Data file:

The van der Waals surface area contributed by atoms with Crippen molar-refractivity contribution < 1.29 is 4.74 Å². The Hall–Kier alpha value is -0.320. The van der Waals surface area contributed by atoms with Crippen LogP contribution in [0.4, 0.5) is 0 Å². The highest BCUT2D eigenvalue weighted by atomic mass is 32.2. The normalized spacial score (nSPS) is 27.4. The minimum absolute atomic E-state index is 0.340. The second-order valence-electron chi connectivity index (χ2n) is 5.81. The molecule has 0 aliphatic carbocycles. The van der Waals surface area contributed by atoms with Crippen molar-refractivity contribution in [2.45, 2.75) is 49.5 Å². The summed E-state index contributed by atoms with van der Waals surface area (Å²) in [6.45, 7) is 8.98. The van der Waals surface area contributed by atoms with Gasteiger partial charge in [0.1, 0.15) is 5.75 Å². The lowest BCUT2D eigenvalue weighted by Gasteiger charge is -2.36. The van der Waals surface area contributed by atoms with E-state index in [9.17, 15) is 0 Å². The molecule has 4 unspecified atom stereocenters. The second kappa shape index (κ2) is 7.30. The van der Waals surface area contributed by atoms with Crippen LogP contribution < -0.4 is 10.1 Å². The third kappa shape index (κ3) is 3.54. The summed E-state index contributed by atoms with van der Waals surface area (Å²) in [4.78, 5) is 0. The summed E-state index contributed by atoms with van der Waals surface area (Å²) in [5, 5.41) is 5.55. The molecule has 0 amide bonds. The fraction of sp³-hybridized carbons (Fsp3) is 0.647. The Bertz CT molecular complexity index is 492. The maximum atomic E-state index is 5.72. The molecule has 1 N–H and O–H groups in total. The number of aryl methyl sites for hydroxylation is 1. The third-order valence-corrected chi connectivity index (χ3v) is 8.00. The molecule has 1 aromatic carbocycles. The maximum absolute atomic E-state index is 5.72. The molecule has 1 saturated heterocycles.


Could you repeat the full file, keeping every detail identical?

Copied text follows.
The van der Waals surface area contributed by atoms with Crippen molar-refractivity contribution < 1.29 is 4.74 Å². The Hall–Kier alpha value is -0.320. The van der Waals surface area contributed by atoms with Crippen LogP contribution in [0.4, 0.5) is 0 Å². The highest BCUT2D eigenvalue weighted by atomic mass is 32.2. The normalized spacial score (nSPS) is 27.4. The minimum absolute atomic E-state index is 0.340. The second-order valence-electron chi connectivity index (χ2n) is 5.81. The molecule has 0 aliphatic carbocycles. The van der Waals surface area contributed by atoms with Crippen molar-refractivity contribution in [2.45, 2.75) is 49.5 Å². The summed E-state index contributed by atoms with van der Waals surface area (Å²) in [6.45, 7) is 8.98. The van der Waals surface area contributed by atoms with Gasteiger partial charge in [0.1, 0.15) is 5.75 Å². The lowest BCUT2D eigenvalue weighted by Gasteiger charge is -2.36. The van der Waals surface area contributed by atoms with E-state index in [9.17, 15) is 0 Å². The molecule has 4 unspecified atom stereocenters. The second kappa shape index (κ2) is 7.30. The van der Waals surface area contributed by atoms with Crippen LogP contribution < -0.4 is 10.1 Å². The third kappa shape index (κ3) is 3.54. The summed E-state index contributed by atoms with van der Waals surface area (Å²) in [4.78, 5) is 0. The summed E-state index contributed by atoms with van der Waals surface area (Å²) in [5, 5.41) is 5.55. The molecule has 0 amide bonds. The fraction of sp³-hybridized carbons (Fsp3) is 0.647. The Bertz CT molecular complexity index is 492. The maximum atomic E-state index is 5.72. The molecule has 1 N–H and O–H groups in total. The number of aryl methyl sites for hydroxylation is 1. The third-order valence-corrected chi connectivity index (χ3v) is 8.00. The molecule has 1 aromatic carbocycles. The maximum absolute atomic E-state index is 5.72. The molecule has 1 saturated heterocycles.